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Topic ClosedEmily Bezar for eclectic prog

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Direct Link To This Post Topic: Emily Bezar for eclectic prog
    Posted: September 23 2014 at 17:03
I would like to suggest Emily Bezar for eclectic prog or possibly crossover prog although I personally think eclectic is probably more appropriate. She has been making music since the nineties and deserves more attention.


Do you call it Jazz, Art-rock, Fusion, Cabaret, Modern Opera? Emily Bezar’s prismatic music defies convention around every unpredictable curve. Her intricate songs are rich with jazz harmony and classical vocal precision but they flirt with pop structures and burn with the intensity of rock. They are honest and true, full of passion, elegance, conflict and order. She has sung Mozart and Ravel, Weill and Joni Mitchell, Gershwin and Sondheim, but she’s most at home in the sound world she creates around her own voice -- some alchemic and magical combination of these influences.

Raised in California, Emily played classical piano as a child, but lived a carefree beach lifestyle soaked in everyone from Streisand to Earth Wind and Fire, Weather Report and the Clash. As a teenager she discovered the electric organ in a friend’s basement and, armed with a Beatles book, began to develop her rhapsodic keyboard style. She went on to the Oberlin Conservatory to study opera but was soon lost to the lure of the subterranean electronic music studios. Returning to California after Oberlin she continued to experiment at Stanford University’s famed computer music center, producing a piece that won an award at the Bourges Electronic music competition in France. But it was during a two year stay in Zurich, Switzerland in her early 20’s that she began to put together her own small studio and forge the songs that would finally fuse the diverse strands of her musical upbringing.

Soon after arriving back in San Francisco in the early 90’s she joined the acclaimed art-rock band The Potato Eaters and found herself performing on the city’s biggest stages. The Potato Eaters would release an EP, "I Thought I Heard You" and a live album, "Wreckless", but it wasn’t until 1993 that Emily stepped forward with her own fully-formed musical vision: her debut solo album "Grandmother’s Tea Leaves." GTL was her unrestrained response to years of academic music study and the astringent esthetic of much post-WWII classical composition. More like a collection of lyrical arias and tone-poems than a song album, it earned her comparisons to Kate Bush and Keith Jarrett.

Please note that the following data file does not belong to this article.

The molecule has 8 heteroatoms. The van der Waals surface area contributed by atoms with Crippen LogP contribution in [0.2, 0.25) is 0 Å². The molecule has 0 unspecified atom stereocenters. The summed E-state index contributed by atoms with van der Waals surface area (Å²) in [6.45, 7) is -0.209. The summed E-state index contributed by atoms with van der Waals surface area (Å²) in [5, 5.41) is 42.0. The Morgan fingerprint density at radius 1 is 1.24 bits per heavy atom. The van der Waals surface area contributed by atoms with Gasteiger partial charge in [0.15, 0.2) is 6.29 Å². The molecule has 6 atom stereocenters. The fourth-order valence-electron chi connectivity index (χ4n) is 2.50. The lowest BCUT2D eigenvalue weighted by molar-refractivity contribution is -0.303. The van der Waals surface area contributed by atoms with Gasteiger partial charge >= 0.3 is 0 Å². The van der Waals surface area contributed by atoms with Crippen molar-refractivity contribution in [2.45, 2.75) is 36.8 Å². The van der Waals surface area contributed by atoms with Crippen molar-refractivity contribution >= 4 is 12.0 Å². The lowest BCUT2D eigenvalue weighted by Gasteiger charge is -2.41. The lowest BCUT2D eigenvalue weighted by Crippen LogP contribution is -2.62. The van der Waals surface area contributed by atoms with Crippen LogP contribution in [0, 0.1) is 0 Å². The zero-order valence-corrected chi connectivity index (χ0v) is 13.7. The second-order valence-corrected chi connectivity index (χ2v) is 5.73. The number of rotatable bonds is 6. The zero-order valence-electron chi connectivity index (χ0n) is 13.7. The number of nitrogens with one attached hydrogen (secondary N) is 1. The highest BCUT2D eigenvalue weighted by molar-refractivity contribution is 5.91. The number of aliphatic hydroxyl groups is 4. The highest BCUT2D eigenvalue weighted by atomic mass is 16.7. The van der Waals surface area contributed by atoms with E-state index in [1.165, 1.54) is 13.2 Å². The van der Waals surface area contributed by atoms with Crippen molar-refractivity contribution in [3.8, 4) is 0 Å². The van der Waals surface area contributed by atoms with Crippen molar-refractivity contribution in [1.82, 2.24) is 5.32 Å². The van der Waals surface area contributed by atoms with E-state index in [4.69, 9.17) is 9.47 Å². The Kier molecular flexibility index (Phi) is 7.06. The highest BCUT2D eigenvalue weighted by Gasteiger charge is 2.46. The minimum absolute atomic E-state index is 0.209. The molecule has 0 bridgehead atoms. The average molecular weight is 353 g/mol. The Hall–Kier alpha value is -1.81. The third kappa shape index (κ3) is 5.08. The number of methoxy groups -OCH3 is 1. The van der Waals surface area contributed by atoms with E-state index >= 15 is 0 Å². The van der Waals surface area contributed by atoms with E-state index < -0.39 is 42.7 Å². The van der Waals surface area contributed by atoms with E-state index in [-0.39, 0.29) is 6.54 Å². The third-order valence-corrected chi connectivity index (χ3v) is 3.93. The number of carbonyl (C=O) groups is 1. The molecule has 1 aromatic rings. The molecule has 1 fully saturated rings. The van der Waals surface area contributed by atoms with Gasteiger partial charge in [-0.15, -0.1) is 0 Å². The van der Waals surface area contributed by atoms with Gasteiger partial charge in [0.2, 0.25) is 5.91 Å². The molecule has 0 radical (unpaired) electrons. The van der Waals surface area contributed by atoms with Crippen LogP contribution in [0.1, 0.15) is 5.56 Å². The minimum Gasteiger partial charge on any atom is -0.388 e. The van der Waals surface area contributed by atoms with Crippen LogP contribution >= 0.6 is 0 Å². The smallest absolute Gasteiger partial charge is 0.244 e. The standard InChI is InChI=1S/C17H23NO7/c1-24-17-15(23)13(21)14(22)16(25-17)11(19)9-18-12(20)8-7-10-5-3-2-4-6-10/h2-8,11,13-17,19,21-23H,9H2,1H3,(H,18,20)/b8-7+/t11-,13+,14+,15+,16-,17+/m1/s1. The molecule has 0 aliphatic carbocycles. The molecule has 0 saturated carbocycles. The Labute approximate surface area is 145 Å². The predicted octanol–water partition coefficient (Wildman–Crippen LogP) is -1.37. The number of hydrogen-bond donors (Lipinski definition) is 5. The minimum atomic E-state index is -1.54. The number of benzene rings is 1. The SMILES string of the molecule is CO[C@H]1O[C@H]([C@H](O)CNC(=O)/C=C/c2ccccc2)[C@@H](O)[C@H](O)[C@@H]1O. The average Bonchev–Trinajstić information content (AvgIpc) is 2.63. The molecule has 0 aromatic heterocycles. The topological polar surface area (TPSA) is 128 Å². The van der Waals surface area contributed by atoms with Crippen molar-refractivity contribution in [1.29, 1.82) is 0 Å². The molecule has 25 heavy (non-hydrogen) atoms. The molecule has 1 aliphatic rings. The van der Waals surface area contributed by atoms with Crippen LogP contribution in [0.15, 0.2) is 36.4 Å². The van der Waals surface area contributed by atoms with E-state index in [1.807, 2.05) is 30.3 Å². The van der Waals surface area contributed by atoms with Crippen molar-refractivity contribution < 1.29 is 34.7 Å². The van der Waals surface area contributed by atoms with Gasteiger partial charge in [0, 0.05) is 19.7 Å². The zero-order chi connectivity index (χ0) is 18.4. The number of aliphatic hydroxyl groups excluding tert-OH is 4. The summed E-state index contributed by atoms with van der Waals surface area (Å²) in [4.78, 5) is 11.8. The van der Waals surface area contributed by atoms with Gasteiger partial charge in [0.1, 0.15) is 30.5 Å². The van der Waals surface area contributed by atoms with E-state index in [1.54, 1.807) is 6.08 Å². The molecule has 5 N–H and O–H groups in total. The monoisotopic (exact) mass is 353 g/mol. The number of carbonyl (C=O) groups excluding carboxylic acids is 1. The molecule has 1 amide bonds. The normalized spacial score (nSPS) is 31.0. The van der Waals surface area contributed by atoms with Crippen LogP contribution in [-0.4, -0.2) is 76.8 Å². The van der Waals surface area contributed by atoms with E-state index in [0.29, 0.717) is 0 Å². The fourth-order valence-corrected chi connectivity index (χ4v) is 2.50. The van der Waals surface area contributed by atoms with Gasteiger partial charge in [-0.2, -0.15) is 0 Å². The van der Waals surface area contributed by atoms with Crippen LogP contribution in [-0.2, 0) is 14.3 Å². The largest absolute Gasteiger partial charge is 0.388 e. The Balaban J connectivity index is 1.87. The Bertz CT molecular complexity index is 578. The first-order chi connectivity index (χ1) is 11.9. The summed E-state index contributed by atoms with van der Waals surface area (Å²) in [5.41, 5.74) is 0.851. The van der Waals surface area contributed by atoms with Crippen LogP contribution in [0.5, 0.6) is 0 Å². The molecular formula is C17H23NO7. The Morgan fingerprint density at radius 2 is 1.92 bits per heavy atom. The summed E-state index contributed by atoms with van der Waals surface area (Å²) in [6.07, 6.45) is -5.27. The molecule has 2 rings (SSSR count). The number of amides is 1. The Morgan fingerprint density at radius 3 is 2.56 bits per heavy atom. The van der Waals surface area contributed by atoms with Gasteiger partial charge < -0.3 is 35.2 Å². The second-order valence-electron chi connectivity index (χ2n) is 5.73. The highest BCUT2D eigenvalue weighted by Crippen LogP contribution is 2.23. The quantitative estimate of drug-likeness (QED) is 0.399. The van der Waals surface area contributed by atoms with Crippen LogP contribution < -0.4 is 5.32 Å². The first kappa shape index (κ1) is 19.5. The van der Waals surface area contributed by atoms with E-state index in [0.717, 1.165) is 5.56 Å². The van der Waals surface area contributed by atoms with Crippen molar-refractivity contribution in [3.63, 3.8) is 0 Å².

But Emily needed to amplify the insistent rhythms in her new songs and in 1996 she formed a band to record her second album, "Moon in Grenadine". A song cycle about marriage and permanence, MiG was part chamber-jazz, part rock-opera interspersed with some of her most delicate solo piano-vocal songs. It would be called one of Stereophile Magazine’s 1997 "Records to Die For" and inspired one critic to call it "an album that puts the listener into a luxurious world of pure sonic beauty."

In 1999, after the birth of her first child, she reassembled her band to record what would become her most rock-infused album, "Four Walls Bending". Melding jazz fusion, progressive rock and electronic soundscapes, she spun soaring melodies against a backdrop of churning guitars and intricate analog keyboard parts. Lyrically, FWB explored her identity as a new mother and the powerful urge to protect a precious creation. A Downbeat Magazine review awarded it four stars and called it "textured, haunting art-rock" that "beautifully synthesizes elements of new music, jazz and pop."

With her 4th album, "Angels’ Abacus," written while Emily was living in France from 2001-2003, she produced her most operatic and ambitious work to date. This is music as architecture, as crystalline objects in time, with no agenda but its own sensual and complex beauty. Her voice, emotionally vivid but with a sheen of elegant reserve, glides and leaps over a landscape rich in electronic nuance and sparkling jazz-tinged piano. Her songs are kinetic and never languish, surging from delicate to intense, from open simplicity to opaque density, but always ravishingly melodic.

"Angels’ Abacus" is a meditation on love and faith in all of their ecstasies and in their doubts. In the title track she imagines an angelic conference discussing the fate of her and her lover. “This isn’t about renewal and redemption. It’s about wondering if there's someone keeping score on you up there and you’re just trying to cling to the next rung. It’s about conscience and the gravity of decision in life and love....wondering does every action negate the last or does it all add up? And I’ve always been consumed by the inner struggle between my reason and my intuition. I think it’s an intriguing paradox that an agent of faith, the angel, would be calculating our souls’ destiny.”

2008's "Exchange" is her 5th self-produced album of uncategorizable, emotionally compelling music and it is her most fearless exploration yet. If this is a jazz vocal album, then her musical references are an elusive, moving target, suggesting as much early 70’s electric fusion as tin-pan alley. If this is a classical vocal album, analyzing whether it is post-post-minimalism or pre-pre-Schoenberg is a hard study. And if it is Art-Rock, well then you’ll have to find some room on the shelf between Hatfield and the North and Kate Bush’s early albums, but that won’t quite be the right spot either.